“I tried quitting a number of times,” he said. “I went back and forth from smokeless and cigarettes until I was forty-two years old. I started having some symptoms and long story short, I found out I had colorectal cancer. As a result, I had a good portion – about a foot and a half – of my large intestine removed. I went through radiation therapy. I went through chemotherapy, twice. I had surgery twice and it was a lot of work involved.”
Now, eight years later, Arsenault is cancer free and likes to share his story to help others learn from his life and either stop tobacco use or never start in the first place.
“The point I want to make is that I never expected it to happen,” Arsenault said of his diagnosis. “I knew it was a possibility, but it just didn’t seem real. I want to take this back to the beginning when I started smoking when I was nineteen. The reason I started was because me and my friends thought it looked cool. It sounds like a cliché, and it sounds like a pretty dumb reason – and it is – but that’s why we started.”
Arsenault spoke directly to the students in attendance and told them how important their role is as anti-tobacco ambassadors.
“The message that a lot of you folks are getting out about not smoking, by not using smokeless tobacco – it’s an amazing thing that you’re doing because you’re saving lives,” he said. “There are a lot of people who start for reasons they can’t even explain, but once you start, it hooks you. It’s an addiction. It’s like any other drug. You can get addicted to it, and I was for a long time.”
In closing, Arsenault referred to his quote, saying it is important to remember that tobacco can and will harm you.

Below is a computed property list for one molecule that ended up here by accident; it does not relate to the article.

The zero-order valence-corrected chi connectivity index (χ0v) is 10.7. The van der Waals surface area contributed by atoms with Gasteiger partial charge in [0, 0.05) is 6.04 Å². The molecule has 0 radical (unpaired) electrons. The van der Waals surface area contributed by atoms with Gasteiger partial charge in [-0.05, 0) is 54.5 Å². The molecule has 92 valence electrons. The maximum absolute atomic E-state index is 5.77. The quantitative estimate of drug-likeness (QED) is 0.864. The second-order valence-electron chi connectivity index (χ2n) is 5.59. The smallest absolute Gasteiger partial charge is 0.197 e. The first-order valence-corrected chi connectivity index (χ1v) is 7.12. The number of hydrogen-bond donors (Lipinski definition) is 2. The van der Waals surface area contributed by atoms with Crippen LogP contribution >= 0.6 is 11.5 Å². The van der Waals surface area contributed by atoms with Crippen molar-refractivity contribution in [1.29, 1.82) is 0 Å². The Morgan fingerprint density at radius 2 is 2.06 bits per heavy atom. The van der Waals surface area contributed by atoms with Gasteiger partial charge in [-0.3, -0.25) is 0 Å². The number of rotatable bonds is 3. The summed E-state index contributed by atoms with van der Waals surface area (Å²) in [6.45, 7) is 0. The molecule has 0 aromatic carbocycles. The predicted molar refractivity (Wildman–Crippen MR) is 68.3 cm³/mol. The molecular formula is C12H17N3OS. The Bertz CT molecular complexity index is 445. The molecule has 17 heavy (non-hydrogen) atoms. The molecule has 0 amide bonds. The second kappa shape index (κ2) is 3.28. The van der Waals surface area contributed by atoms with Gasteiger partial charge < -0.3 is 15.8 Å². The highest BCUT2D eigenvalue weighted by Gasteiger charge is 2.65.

“Those things that you think will never happen to you, they happen,” he said. “So keep it in mind. Spread the message. I want to send my appreciation to everybody involved in selecting my message to go on the barn. I think it’s phenomenal, and I really pray that this message reaches a lot of people and that we save lives.”
CADCA Chairman and CEO General Arthur Dean also spoke about the importance of the tobacco prevention in all forms.
“Tobacco today continues to be the leading cause of preventable death in America,” Dean said. “It’s hard to even imagine that some 480,000 people lose their lives every year in the United States as a result of tobacco. West Virginia is one of the states that is challenged with this issue. Your use of tobacco far outpaced that of the rest of the states in the U.S. The use here is around thirty percent. Nationally, it’s around eighteen percent, so we do have a challenge, and we’re working very hard to fix that.”
Adding to what Arsenault said about his experience with colorectal cancer, Dean said it is important to remember that tobacco doesn’t just cause lung cancer – it is the leading cause in many cancers and diseases.
“Tobacco use has always been a problem – continues to be a problem – but most people don’t understand that that disease that Mark had to deal with – colorectal cancer – is also associated with tobacco. Most people just think it’s only lung cancer. It’s not. Many forms of cancer can be brought on as the result of tobacco use, and it is a link to many, many other kinds of problems, as well.”
Addressing the students, Dean said he was pleased to see so many young people involved in spreading awareness and helping to prevent the use of tobacco in Pocahontas County.
“I could not be more proud of you young people because you are not tomorrow’s leaders,” he said. “You are today’s leaders. You are, in fact, the messages that are going to be carried throughout your community and – as you grow and travel to other communities – as well. Let’s hope and pray that none of us gets caught up in the vice of tobacco use.”
Jordan Maynor, a member of Congressman Evan Jenkins’ staff, read a letter from Jenkins commemorating the barn dedication.
To properly dedicate the barn, Puckett invited everyone in attendance to sign a wall inside the barn – marking the historic event.
Suzanne Stewart may be contacted at firstname.lastname@example.org